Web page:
The most common walnut tree grown in the U.S., aside from the native Black Walnut, is the English (also called Persian) walnut. English walnuts are often preferred for their milder taste and easier shelling, and they will not stain your hands like the husk of black walnuts can.
Where Can Walnut Trees Grow?
Often grown on the West Coast, these trees can be grown in most environments of the United States that are not subject to deep freeze and have a relatively long growing season. They have a slow dormancy attainment, so areas subject to flash freezes and fast-approach fall frosts are not well-suited to growing walnuts. Spring frosts can also be detrimental to walnut production.
Walnut Tree Site Selection
The planting site should be at least thirty feet from any obstruction to allow wide root growth and branches to match. Soil should be well-drained and at least five feet deep to allow root expansion. Spots on a small rise or slope are best to allow for drainage. Prolonged flooding will destroy walnut trees faster than most other problems.
Planting Walnut Trees
Dig the hole approximately to match the width and depth of the seedling’s root system. Prune off broken roots and place the tree into the hole. Fill it in so that the uppermost root is at least three inches below the surface. Tamp down the dirt after filling in the hole and moisten well. Do not fertilize, but water daily to keep the soil moist, until the seedling is well-established.
Management and Pruning of Walnut Trees
New trees will need to be staked to withstand the wind and promote straight trunk growth. Cloth ties should be used to avoid harming the young bark with the stake 6 to 8 inches from the tree on the windward side. Recheck ties regularly to be sure they aren’t getting too tight as the tree grows or the stake moves.
Pruning is usually only to keep the trees well-shaped and remove dead or dying branches. Once the trees are trained, pruning every second or third year (the production year) is done by simply nipping buds to prevent new limb growth and promote more nut production that year.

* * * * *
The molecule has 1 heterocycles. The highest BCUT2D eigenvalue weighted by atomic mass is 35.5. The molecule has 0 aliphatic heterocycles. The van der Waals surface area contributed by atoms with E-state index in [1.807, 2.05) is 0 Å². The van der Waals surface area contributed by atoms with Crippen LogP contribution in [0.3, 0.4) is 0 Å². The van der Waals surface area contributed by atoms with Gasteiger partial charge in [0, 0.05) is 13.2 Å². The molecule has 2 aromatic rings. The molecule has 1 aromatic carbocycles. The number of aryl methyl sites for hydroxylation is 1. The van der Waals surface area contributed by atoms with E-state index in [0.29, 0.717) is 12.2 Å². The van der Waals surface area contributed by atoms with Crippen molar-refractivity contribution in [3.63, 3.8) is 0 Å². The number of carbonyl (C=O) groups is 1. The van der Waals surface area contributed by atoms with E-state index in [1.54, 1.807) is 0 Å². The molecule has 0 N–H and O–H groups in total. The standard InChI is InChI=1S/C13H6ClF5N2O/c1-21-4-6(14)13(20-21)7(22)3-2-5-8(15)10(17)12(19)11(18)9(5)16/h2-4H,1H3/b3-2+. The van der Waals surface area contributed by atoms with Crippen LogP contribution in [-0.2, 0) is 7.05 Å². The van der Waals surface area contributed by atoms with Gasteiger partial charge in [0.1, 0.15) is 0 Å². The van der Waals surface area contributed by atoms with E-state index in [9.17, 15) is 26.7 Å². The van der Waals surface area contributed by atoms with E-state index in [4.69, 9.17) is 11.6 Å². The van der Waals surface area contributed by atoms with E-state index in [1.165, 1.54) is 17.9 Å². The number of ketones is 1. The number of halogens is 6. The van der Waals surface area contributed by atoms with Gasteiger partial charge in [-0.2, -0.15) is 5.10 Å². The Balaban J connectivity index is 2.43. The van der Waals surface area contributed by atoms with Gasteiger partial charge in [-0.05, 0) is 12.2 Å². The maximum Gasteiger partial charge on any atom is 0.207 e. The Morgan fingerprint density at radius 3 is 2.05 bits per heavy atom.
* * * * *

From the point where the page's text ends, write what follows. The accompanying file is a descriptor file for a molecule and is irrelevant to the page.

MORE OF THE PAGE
When the husk can be easily cut free from the nut with a knife, they are ready for harvest. Most growers wait until late fall rains have caused the husks to split, as then the nuts will easily fall from the tree, allowing for the use of shakers. Home growers often spread blankets or bedsheets beneath the tree and use poles or other means to shake tree branches and cause the nuts to fall.
The most common pest for walnut trees is the walnut husk fly. The larvae of the fly reside in the husk of the walnut, eating the inside layers of husk and staining the shell and nut. They are most often noticed after they’ve burrowed in, when the green husk begins showing dark spots from their burrowing. Walnut aphids are another problem, destroying the leaves of the walnut tree and thus negatively affecting nut production. Deer can damage walnut trees and are the most common physical threat to the trees in most areas. Fencing and other barriers are the best protection.
Other Resources for How to Grow Walnuts:
Oregon State University – Growing Walnuts in Oregon [PDF]
University of Minnesota – Growling Black Walnuts